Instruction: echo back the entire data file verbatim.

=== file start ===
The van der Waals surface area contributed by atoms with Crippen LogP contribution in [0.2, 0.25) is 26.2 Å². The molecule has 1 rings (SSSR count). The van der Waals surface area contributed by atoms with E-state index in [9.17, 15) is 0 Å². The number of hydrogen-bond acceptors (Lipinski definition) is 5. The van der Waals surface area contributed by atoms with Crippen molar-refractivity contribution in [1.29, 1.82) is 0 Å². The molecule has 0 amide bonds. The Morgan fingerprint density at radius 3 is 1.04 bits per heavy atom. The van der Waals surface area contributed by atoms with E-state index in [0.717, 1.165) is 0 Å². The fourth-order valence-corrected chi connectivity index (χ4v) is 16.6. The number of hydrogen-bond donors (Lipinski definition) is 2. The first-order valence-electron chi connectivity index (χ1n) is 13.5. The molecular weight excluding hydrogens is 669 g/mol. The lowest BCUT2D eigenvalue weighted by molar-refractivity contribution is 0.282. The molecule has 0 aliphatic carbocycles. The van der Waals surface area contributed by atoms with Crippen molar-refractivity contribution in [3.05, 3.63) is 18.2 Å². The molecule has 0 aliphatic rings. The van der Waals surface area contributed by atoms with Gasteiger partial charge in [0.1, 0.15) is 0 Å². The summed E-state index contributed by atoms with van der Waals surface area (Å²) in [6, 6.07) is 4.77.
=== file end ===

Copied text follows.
The van der Waals surface area contributed by atoms with Crippen LogP contribution in [0.2, 0.25) is 26.2 Å². The molecule has 1 rings (SSSR count). The van der Waals surface area contributed by atoms with E-state index in [9.17, 15) is 0 Å². The number of hydrogen-bond acceptors (Lipinski definition) is 5. The van der Waals surface area contributed by atoms with Crippen molar-refractivity contribution in [1.29, 1.82) is 0 Å². The molecule has 0 amide bonds. The Morgan fingerprint density at radius 3 is 1.04 bits per heavy atom. The van der Waals surface area contributed by atoms with E-state index in [0.717, 1.165) is 0 Å². The fourth-order valence-corrected chi connectivity index (χ4v) is 16.6. The number of hydrogen-bond donors (Lipinski definition) is 2. The first-order valence-electron chi connectivity index (χ1n) is 13.5. The molecular weight excluding hydrogens is 669 g/mol. The lowest BCUT2D eigenvalue weighted by molar-refractivity contribution is 0.282. The molecule has 0 aliphatic carbocycles. The van der Waals surface area contributed by atoms with Crippen molar-refractivity contribution in [3.05, 3.63) is 18.2 Å². The molecule has 0 aliphatic rings. The van der Waals surface area contributed by atoms with Gasteiger partial charge in [0.1, 0.15) is 0 Å². The summed E-state index contributed by atoms with van der Waals surface area (Å²) in [6, 6.07) is 4.77.